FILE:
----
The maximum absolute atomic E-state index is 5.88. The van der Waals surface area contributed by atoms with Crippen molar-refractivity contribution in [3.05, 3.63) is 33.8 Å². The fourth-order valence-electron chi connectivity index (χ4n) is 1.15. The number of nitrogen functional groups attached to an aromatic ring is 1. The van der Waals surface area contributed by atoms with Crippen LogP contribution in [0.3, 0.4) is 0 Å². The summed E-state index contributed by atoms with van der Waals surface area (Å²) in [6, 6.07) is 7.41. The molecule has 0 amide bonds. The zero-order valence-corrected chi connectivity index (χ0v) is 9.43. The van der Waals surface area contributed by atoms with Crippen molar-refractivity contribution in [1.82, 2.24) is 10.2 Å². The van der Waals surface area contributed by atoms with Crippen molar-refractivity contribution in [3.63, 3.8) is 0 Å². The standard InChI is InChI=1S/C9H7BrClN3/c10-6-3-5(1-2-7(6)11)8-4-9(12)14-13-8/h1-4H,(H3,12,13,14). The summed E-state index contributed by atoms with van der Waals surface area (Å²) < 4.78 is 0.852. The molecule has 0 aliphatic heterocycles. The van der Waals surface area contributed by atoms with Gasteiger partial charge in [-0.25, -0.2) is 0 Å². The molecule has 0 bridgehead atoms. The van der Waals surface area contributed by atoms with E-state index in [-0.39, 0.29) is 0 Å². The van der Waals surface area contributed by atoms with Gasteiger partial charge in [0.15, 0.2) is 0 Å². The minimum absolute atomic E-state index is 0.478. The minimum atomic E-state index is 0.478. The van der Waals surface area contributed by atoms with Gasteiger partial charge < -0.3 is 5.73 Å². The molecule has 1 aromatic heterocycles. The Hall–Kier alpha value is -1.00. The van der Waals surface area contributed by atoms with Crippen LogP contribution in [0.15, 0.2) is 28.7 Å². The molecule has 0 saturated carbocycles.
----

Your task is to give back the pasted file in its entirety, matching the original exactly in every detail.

The maximum absolute atomic E-state index is 5.88. The van der Waals surface area contributed by atoms with Crippen molar-refractivity contribution in [3.05, 3.63) is 33.8 Å². The fourth-order valence-electron chi connectivity index (χ4n) is 1.15. The number of nitrogen functional groups attached to an aromatic ring is 1. The van der Waals surface area contributed by atoms with Crippen LogP contribution in [0.3, 0.4) is 0 Å². The summed E-state index contributed by atoms with van der Waals surface area (Å²) in [6, 6.07) is 7.41. The molecule has 0 amide bonds. The zero-order valence-corrected chi connectivity index (χ0v) is 9.43. The van der Waals surface area contributed by atoms with Crippen molar-refractivity contribution in [1.82, 2.24) is 10.2 Å². The van der Waals surface area contributed by atoms with Crippen molar-refractivity contribution in [3.63, 3.8) is 0 Å². The standard InChI is InChI=1S/C9H7BrClN3/c10-6-3-5(1-2-7(6)11)8-4-9(12)14-13-8/h1-4H,(H3,12,13,14). The summed E-state index contributed by atoms with van der Waals surface area (Å²) < 4.78 is 0.852. The molecule has 0 aliphatic heterocycles. The van der Waals surface area contributed by atoms with Gasteiger partial charge in [-0.25, -0.2) is 0 Å². The molecule has 0 bridgehead atoms. The van der Waals surface area contributed by atoms with E-state index in [-0.39, 0.29) is 0 Å². The van der Waals surface area contributed by atoms with Gasteiger partial charge in [0.15, 0.2) is 0 Å². The minimum absolute atomic E-state index is 0.478. The minimum atomic E-state index is 0.478. The van der Waals surface area contributed by atoms with Gasteiger partial charge < -0.3 is 5.73 Å². The molecule has 1 aromatic heterocycles. The Hall–Kier alpha value is -1.00. The van der Waals surface area contributed by atoms with Crippen LogP contribution in [0.15, 0.2) is 28.7 Å². The molecule has 0 saturated carbocycles.